April 16th, 2012
Does anybody remember a time when environmentalists actually did things and had a sense of humor about it? Ocean activist (and I mean GENUINE activist) Peter Brown’s fun new film, “Confessions of an Ecoterrorist,” shows that spirit as he runs through a scrapbook of amazing Sea Shepherd memories.
BACK WHEN ENVIRONMENTALISTS WEREN’T BORING …
The American environmental movement lost the bulk of its heart and soul in the 1980’s (yet another sad byproduct of Reagan’s ravaging of the nation), but if you want a glimpse of how things used to be, you can still see it in the inspired, sometimes zany, antics of Paul Watson and his band of merry sea life defenders, Sea Shepherd. A number of their most inspiring adventures are presented in the new film, “Confessions of an Ecoterrorist,” by Watson’s long time lieutenant and media mastermindererer, Peter Brown.
On Saturday night I attended a local screening of the film where Peter Brown spoke afterwards. He’s one of my new heros.
In 1982, as a producer for NBC, he did a segment about the Iki Island dolphin slaughter where he encountered Sea Shepherd. He became an immediate convert, formed a friendship with their legendary captain, Paul Watson, and the rest is history as he alternated years of ocean activism (and in the case of Sea Shepherd the word “activism” means a lot more than just writing blog posts) while continuing to produce major television shows (like the most popular show on TV, “Real People” for 4 seasons, and “Entertainment Tonight“).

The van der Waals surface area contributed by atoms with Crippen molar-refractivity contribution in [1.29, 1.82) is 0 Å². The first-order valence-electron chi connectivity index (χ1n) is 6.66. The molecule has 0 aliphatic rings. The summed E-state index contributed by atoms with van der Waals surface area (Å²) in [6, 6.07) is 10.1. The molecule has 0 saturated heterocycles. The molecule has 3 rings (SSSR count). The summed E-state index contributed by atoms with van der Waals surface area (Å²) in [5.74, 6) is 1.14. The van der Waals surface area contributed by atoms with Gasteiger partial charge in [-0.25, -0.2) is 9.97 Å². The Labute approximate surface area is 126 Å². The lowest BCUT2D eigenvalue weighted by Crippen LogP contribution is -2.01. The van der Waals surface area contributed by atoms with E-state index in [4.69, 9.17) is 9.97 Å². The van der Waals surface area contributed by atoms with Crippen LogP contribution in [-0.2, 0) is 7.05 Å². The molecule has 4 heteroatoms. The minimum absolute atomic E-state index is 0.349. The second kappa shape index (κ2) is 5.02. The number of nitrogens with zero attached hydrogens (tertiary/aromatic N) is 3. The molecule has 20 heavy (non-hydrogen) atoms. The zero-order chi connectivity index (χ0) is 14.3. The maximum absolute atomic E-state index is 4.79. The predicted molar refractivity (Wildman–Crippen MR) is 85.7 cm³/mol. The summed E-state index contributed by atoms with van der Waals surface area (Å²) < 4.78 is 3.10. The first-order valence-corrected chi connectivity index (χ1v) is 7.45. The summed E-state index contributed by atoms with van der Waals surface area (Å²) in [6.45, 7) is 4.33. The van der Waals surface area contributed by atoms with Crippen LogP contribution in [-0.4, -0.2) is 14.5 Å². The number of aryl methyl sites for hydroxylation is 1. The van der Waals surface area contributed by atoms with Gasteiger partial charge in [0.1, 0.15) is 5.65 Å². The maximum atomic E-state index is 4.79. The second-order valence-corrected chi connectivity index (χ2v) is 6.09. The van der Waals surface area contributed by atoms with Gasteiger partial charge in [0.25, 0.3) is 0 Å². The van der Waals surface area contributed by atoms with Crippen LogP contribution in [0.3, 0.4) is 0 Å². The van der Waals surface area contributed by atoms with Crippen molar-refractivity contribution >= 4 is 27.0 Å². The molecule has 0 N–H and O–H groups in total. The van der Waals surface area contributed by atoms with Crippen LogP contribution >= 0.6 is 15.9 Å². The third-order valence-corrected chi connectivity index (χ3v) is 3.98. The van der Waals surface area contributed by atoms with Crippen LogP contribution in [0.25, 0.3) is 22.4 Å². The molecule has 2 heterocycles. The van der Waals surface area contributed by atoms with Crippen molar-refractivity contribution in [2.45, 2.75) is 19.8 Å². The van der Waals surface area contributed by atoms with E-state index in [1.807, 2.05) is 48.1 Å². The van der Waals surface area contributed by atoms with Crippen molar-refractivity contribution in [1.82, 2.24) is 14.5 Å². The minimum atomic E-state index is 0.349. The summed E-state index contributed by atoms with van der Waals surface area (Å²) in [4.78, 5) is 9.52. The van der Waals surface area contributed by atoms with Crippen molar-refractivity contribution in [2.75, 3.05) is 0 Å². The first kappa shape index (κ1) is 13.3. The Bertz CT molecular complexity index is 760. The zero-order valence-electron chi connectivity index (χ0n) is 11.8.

All of which made him a highly qualified environmental warrior for today — one with inside knowledge and connections in the media/entertainment world. As he says throughout the film, “our cameras are our guns.” No environmental organization understands mass media as well as Sea Shepherd.
So if you loved or even liked, “Whale Wars,” (personally I loved it) you’ll really enjoy this film. Actually, I might go so far as to say it’s better than watching, “Whale Wars,” primarily because it doesn’t quite take itself as seriously. Peter Brown is the host, and at first it seems to start off with corny jokes, but after a while, a lot of the jokes are not only funny (he had the crowd roaring and cheering), the humor becomes poignant and hits a crescendo when the Ecuadoran Navy in the Galapagos Islands gets so spooked they end up accidentally leaving behind a crew member on the Sea Shepherd ship, standing forlorn on the deck in his white uniform after his ship has forgotten him.
oh my gooodness
SAVVY MEDIA VETERANS AT WORK
The film is not only fun, it actually makes you feel good that there are still people in this world who are more interested in doing things, rather than just raising funding from foundations and talking about doing things. Paul Watson and the entire Sea Shepherd crowd are ball busters. And they have so many accomplishments to show for all their efforts, as Brown makes clear in the film (and he doesn’t even go into the major victory they scored recently against the Japanese whaling fleet in the Southern Ocean — I guess because he got “voted off the ship” on that expedition).
When I talk about the right way to communicate to the public for environmental issues, most of what I’m talking about is what these folks embody. They know how to use humor and emotion in a likeable manner. They not only tell great stories, they still actually produce their own great stories. And most important of all, they’re a bunch of feeling, thinking, laughing human beings. They deserve every ounce of support they get, and as Peter pointed out repeatedly, despite all their high seas hijinx, they’ve never lost a person or even had a major injury. Which is not something the whaling industry can claim.